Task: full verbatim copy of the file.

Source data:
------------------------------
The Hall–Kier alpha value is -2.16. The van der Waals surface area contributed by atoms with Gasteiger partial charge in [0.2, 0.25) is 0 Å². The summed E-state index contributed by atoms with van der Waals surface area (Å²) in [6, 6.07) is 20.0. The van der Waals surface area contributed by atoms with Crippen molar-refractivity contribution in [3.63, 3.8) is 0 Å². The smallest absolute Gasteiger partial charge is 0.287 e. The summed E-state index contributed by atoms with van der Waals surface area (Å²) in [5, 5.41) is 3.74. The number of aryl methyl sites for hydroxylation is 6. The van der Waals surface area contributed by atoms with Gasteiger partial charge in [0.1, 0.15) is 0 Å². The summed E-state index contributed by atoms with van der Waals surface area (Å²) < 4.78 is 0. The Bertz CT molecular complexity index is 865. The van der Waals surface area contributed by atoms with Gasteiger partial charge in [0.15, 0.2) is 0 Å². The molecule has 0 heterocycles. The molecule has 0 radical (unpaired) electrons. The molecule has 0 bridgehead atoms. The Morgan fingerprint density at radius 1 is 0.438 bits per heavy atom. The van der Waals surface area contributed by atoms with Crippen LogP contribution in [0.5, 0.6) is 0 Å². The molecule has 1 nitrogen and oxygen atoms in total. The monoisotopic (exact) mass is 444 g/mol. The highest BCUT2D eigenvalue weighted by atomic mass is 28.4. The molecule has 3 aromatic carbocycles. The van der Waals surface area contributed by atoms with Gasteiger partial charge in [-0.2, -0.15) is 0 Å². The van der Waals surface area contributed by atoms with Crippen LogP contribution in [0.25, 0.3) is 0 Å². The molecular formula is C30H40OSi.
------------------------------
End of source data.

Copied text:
The Hall–Kier alpha value is -2.16. The van der Waals surface area contributed by atoms with Gasteiger partial charge in [0.2, 0.25) is 0 Å². The summed E-state index contributed by atoms with van der Waals surface area (Å²) in [6, 6.07) is 20.0. The van der Waals surface area contributed by atoms with Crippen molar-refractivity contribution in [3.63, 3.8) is 0 Å². The smallest absolute Gasteiger partial charge is 0.287 e. The summed E-state index contributed by atoms with van der Waals surface area (Å²) in [5, 5.41) is 3.74. The number of aryl methyl sites for hydroxylation is 6. The van der Waals surface area contributed by atoms with Gasteiger partial charge in [0.1, 0.15) is 0 Å². The summed E-state index contributed by atoms with van der Waals surface area (Å²) < 4.78 is 0. The Bertz CT molecular complexity index is 865. The van der Waals surface area contributed by atoms with Gasteiger partial charge in [0.15, 0.2) is 0 Å². The molecule has 0 heterocycles. The molecule has 0 radical (unpaired) electrons. The molecule has 0 bridgehead atoms. The Morgan fingerprint density at radius 1 is 0.438 bits per heavy atom. The van der Waals surface area contributed by atoms with Crippen LogP contribution in [0.5, 0.6) is 0 Å². The molecule has 1 nitrogen and oxygen atoms in total. The monoisotopic (exact) mass is 444 g/mol. The highest BCUT2D eigenvalue weighted by atomic mass is 28.4. The molecule has 3 aromatic carbocycles. The van der Waals surface area contributed by atoms with Gasteiger partial charge in [-0.2, -0.15) is 0 Å². The van der Waals surface area contributed by atoms with Crippen LogP contribution in [0.25, 0.3) is 0 Å². The molecular formula is C30H40OSi.